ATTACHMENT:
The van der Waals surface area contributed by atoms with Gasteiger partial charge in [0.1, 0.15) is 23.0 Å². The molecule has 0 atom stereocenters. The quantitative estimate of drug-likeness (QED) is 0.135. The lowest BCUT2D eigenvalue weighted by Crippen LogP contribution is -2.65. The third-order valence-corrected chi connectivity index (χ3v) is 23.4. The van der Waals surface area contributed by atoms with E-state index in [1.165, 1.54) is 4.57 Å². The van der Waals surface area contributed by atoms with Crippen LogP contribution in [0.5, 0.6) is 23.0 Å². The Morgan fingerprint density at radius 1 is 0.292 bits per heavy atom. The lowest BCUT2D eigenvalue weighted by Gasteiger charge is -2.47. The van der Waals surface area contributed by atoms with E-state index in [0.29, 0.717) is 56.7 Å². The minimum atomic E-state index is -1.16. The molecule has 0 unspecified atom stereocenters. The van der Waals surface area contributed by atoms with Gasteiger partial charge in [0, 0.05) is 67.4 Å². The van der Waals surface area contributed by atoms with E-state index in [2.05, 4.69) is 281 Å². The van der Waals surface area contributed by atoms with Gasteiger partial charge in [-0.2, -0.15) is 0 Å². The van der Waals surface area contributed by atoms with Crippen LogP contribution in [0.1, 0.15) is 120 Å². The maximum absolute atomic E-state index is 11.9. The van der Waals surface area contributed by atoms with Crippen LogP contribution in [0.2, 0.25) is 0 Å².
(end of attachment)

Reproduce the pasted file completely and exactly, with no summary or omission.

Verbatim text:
The van der Waals surface area contributed by atoms with Gasteiger partial charge in [0.1, 0.15) is 23.0 Å². The molecule has 0 atom stereocenters. The quantitative estimate of drug-likeness (QED) is 0.135. The lowest BCUT2D eigenvalue weighted by Crippen LogP contribution is -2.65. The third-order valence-corrected chi connectivity index (χ3v) is 23.4. The van der Waals surface area contributed by atoms with E-state index in [1.165, 1.54) is 4.57 Å². The van der Waals surface area contributed by atoms with Crippen LogP contribution in [0.5, 0.6) is 23.0 Å². The Morgan fingerprint density at radius 1 is 0.292 bits per heavy atom. The lowest BCUT2D eigenvalue weighted by Gasteiger charge is -2.47. The van der Waals surface area contributed by atoms with E-state index in [0.29, 0.717) is 56.7 Å². The minimum atomic E-state index is -1.16. The molecule has 0 unspecified atom stereocenters. The van der Waals surface area contributed by atoms with Gasteiger partial charge in [0, 0.05) is 67.4 Å². The van der Waals surface area contributed by atoms with E-state index in [2.05, 4.69) is 281 Å². The van der Waals surface area contributed by atoms with Gasteiger partial charge in [-0.2, -0.15) is 0 Å². The van der Waals surface area contributed by atoms with Crippen LogP contribution in [0.1, 0.15) is 120 Å². The maximum absolute atomic E-state index is 11.9. The van der Waals surface area contributed by atoms with Crippen LogP contribution in [0.2, 0.25) is 0 Å².